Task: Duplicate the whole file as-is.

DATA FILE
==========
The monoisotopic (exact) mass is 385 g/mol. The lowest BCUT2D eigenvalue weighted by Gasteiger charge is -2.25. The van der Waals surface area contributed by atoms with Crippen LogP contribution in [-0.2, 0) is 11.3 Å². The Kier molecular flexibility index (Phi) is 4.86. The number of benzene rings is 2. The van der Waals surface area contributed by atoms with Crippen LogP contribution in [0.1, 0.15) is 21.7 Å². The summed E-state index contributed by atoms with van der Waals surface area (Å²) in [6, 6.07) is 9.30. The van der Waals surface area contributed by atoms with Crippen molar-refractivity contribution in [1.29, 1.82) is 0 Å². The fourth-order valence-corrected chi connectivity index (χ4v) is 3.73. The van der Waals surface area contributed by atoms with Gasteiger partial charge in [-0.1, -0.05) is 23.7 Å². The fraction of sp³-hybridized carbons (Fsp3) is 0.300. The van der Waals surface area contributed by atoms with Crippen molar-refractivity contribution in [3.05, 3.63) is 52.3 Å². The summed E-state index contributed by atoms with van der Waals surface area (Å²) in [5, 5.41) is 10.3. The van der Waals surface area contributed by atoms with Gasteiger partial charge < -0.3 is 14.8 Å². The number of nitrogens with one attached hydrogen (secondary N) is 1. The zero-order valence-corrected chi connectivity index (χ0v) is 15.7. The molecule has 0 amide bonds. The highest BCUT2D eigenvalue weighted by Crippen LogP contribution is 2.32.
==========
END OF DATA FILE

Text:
The monoisotopic (exact) mass is 385 g/mol. The lowest BCUT2D eigenvalue weighted by Gasteiger charge is -2.25. The van der Waals surface area contributed by atoms with Crippen LogP contribution in [-0.2, 0) is 11.3 Å². The Kier molecular flexibility index (Phi) is 4.86. The number of benzene rings is 2. The van der Waals surface area contributed by atoms with Crippen LogP contribution in [0.1, 0.15) is 21.7 Å². The summed E-state index contributed by atoms with van der Waals surface area (Å²) in [6, 6.07) is 9.30. The van der Waals surface area contributed by atoms with Crippen molar-refractivity contribution in [1.29, 1.82) is 0 Å². The fourth-order valence-corrected chi connectivity index (χ4v) is 3.73. The van der Waals surface area contributed by atoms with Gasteiger partial charge in [-0.1, -0.05) is 23.7 Å². The fraction of sp³-hybridized carbons (Fsp3) is 0.300. The van der Waals surface area contributed by atoms with Crippen molar-refractivity contribution in [3.05, 3.63) is 52.3 Å². The summed E-state index contributed by atoms with van der Waals surface area (Å²) in [5, 5.41) is 10.3. The van der Waals surface area contributed by atoms with Gasteiger partial charge < -0.3 is 14.8 Å². The number of nitrogens with one attached hydrogen (secondary N) is 1. The zero-order valence-corrected chi connectivity index (χ0v) is 15.7. The molecule has 0 amide bonds. The highest BCUT2D eigenvalue weighted by Crippen LogP contribution is 2.32.